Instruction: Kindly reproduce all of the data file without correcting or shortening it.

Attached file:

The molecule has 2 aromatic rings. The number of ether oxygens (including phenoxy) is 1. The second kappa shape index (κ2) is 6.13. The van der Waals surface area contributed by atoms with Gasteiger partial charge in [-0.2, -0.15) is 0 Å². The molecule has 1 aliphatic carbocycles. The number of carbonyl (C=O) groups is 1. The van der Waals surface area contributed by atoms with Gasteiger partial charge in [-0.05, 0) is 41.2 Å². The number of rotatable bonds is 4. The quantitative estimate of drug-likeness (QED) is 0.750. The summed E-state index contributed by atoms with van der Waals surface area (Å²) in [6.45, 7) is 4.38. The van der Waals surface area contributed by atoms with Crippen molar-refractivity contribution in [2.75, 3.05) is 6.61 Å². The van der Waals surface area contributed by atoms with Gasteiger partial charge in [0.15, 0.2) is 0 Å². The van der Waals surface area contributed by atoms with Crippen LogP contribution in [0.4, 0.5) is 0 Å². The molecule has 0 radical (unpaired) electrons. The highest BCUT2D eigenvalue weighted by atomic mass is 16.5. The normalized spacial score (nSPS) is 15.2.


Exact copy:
The molecule has 2 aromatic rings. The number of ether oxygens (including phenoxy) is 1. The second kappa shape index (κ2) is 6.13. The van der Waals surface area contributed by atoms with Gasteiger partial charge in [-0.2, -0.15) is 0 Å². The molecule has 1 aliphatic carbocycles. The number of carbonyl (C=O) groups is 1. The van der Waals surface area contributed by atoms with Gasteiger partial charge in [-0.05, 0) is 41.2 Å². The number of rotatable bonds is 4. The quantitative estimate of drug-likeness (QED) is 0.750. The summed E-state index contributed by atoms with van der Waals surface area (Å²) in [6.45, 7) is 4.38. The van der Waals surface area contributed by atoms with Crippen molar-refractivity contribution in [2.75, 3.05) is 6.61 Å². The van der Waals surface area contributed by atoms with Gasteiger partial charge in [0.15, 0.2) is 0 Å². The van der Waals surface area contributed by atoms with Crippen LogP contribution in [0.4, 0.5) is 0 Å². The molecule has 0 radical (unpaired) electrons. The highest BCUT2D eigenvalue weighted by atomic mass is 16.5. The normalized spacial score (nSPS) is 15.2.